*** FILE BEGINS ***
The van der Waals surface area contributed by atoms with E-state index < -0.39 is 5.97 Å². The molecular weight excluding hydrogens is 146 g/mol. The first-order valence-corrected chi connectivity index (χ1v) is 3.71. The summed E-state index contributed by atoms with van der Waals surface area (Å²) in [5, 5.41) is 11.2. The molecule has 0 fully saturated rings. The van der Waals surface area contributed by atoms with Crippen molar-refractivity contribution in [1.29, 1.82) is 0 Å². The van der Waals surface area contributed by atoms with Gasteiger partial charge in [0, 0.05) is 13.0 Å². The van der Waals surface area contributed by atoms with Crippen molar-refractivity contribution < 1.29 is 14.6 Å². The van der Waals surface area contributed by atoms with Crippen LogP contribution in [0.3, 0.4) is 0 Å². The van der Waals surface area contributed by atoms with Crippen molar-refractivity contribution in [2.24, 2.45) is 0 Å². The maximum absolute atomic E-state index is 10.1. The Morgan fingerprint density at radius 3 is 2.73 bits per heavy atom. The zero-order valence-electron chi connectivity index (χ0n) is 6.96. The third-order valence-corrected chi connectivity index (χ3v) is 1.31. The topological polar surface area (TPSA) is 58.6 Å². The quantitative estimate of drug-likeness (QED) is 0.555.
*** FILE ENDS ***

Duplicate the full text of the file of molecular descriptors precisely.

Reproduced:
The van der Waals surface area contributed by atoms with E-state index < -0.39 is 5.97 Å². The molecular weight excluding hydrogens is 146 g/mol. The first-order valence-corrected chi connectivity index (χ1v) is 3.71. The summed E-state index contributed by atoms with van der Waals surface area (Å²) in [5, 5.41) is 11.2. The molecule has 0 fully saturated rings. The van der Waals surface area contributed by atoms with Crippen molar-refractivity contribution in [1.29, 1.82) is 0 Å². The van der Waals surface area contributed by atoms with Gasteiger partial charge in [0, 0.05) is 13.0 Å². The van der Waals surface area contributed by atoms with Crippen molar-refractivity contribution < 1.29 is 14.6 Å². The van der Waals surface area contributed by atoms with Crippen LogP contribution in [0.3, 0.4) is 0 Å². The van der Waals surface area contributed by atoms with Crippen molar-refractivity contribution in [2.24, 2.45) is 0 Å². The maximum absolute atomic E-state index is 10.1. The Morgan fingerprint density at radius 3 is 2.73 bits per heavy atom. The zero-order valence-electron chi connectivity index (χ0n) is 6.96. The third-order valence-corrected chi connectivity index (χ3v) is 1.31. The topological polar surface area (TPSA) is 58.6 Å². The quantitative estimate of drug-likeness (QED) is 0.555.